Nazarenes from USA-Mexico border region meet to talk about immigration and the Church
Thursday, September 22, 2011
Tecate, Mexico
By Kelly Becker Tirrill for NCN News
Do not forget to show hospitality to strangers, for by doing so some people have shown hospitality to angels without knowing it. –Hebrews 13:2

Church of the Nazarene leaders and lay people from both sides of the U.S.-Mexico border region met September 14-15 in Tecate, Mexico, for a conference entitled “Extranjeros en este Mundo/Strangers in this World.” The focus? To dialogue about immigration and the Church, to listen to each other, and to brainstorm ways the Church, united as one family in Christ Jesus, can live out God’s mission in the border region.

The conference highlighted the complicated nature of migration and immigration along the U.S.-Mexico border and how the politics surrounding these issues sometimes draw the Church away from its roots and identity in the care, compassion, and love of Jesus Christ. Though the Church in Southern California, USA, and Northwest Baja, Mexico, are so close geographically, national borders and language barriers often keep the Church from coming together as one to support each other and strategize about how to share God’s love to those who are hurting.

Conference organizers Laura and Ataulfo Lopez and Alejandro Torres of Tecate Nazarene Seminary and Melissa Tucker of Point Loma Nazarene University came up with the idea for the conference over a meal together one day. Having worked together for years bringing youth together from both sides of the border through Point Loma’s S.A.L.T. Mission Camps, they wondered if there was a way to bring others in the Church together for dialogue. The two-day conference that flowed from this conversation did just that — provided the space for a bilingual dialogue and a unique time of fellowship.

“I liked seeing both cultures in the same room,” said Joel Guerra, the Hispanic Ministries coordinator for the Southern California District. “I also liked the awareness that I could start seeing on people’s faces, and the possibilities and opportunities this dialogue will bring.”

Even though it can be hard to talk about immigration, especially when people have differing viewpoints, the conference emphasized that the Church cannot ignore the issue. Many participants affirmed that the Church must learn how to care for the poor and oppressed regardless of their immigration status as well as celebrate the diversity of gifts that immigration brings to the Church.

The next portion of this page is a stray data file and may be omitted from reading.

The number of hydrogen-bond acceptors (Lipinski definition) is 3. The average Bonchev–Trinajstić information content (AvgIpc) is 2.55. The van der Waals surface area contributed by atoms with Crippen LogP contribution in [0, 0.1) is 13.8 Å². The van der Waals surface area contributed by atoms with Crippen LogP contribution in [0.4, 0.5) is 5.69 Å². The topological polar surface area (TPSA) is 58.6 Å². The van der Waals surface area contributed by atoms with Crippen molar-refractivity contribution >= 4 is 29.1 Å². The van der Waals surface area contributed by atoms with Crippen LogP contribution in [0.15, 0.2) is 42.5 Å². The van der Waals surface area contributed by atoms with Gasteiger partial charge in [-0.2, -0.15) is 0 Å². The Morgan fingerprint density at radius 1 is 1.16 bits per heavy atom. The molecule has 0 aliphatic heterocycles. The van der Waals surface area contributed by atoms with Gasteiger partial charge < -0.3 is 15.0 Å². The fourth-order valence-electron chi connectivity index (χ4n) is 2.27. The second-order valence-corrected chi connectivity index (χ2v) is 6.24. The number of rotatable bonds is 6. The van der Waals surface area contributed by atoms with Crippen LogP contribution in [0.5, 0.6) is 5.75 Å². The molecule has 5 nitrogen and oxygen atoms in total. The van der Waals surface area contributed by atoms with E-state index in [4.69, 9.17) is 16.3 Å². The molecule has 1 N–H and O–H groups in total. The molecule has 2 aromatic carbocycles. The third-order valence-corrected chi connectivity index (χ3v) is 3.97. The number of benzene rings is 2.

Presenters and participants from each side of the border used both Spanish and English to convey examples of how almost everyone in the Church and in the region is affected by immigration in some way. For example, many people have family on both sides of the border. Many have crossed the border into the U.S. legally but still fear being targeted as “illegal.” Others have seen the demographics in their neighborhoods and congregations change as people move both ways across the border. And some have crossed over the border in the desert without immigration paperwork because of economic desperation and the hope that they can make it in the U.S. and be able to help their family.

“We live day by day seeing people [cross over the border],” said Nohemi De Moncada, the wife of the Northwest Baja District superintendent. “Some people are coming back, not able to cross, robbed, left by the coyotes (people who are paid to help those without immigration paperwork to cross from Mexico into the U.S.). We feed them and give them clothes and get them help from the Mexican government.”

Congregations on both sides of the border face the challenge of taking care of families that have been split apart when parents are deported back to Mexico and children remain in the U.S. Some pastors in Spanish-speaking congregations in the U.S. have to counsel people who have made it across the border but cannot bring their children or spouse across. While the Church in the U.S. receives both the gifts and the needs of people who have immigrated, either with or without immigration paperwork, the Church in Mexico is taking care of those who come to border looking for work and find none. With so many different experiences and circumstances, people in the church have struggled with how to live faithful to God’s mission of love to those in need through a unified body of Christ.

The conference plenary sessions gave space to discuss these issues the Church is facing. They started off looking at the history of immigration, border creation and fortification, and immigration policies along the U.S.-Mexico border and quickly moved into an analysis of poverty and migration. But the crux of the conference was the sessions where presenters and participants talked about the possibilities of how the Church at the border might continue to connect with each other and live as brothers and sisters. These sessions highlighted that as followers of Christ our citizenship is in God’s kingdom first, and that migration is already a part of the story of God — from the Israelites to Jesus to the early Church and beyond.

Conference participants conveyed that this conference was a good beginning for continued dialogue and unity in the Church of the Nazarene across borders.
Discuss Nazarenes from USA-Mexico border region meet to talk about immigration and the Church in our forum
Post a Message | Read Messages (1) | Report Abuse
  • I'm so impressed with the high quality leadership of those along the Mexico-USA border. THOMASJAYOORD on 09/23/11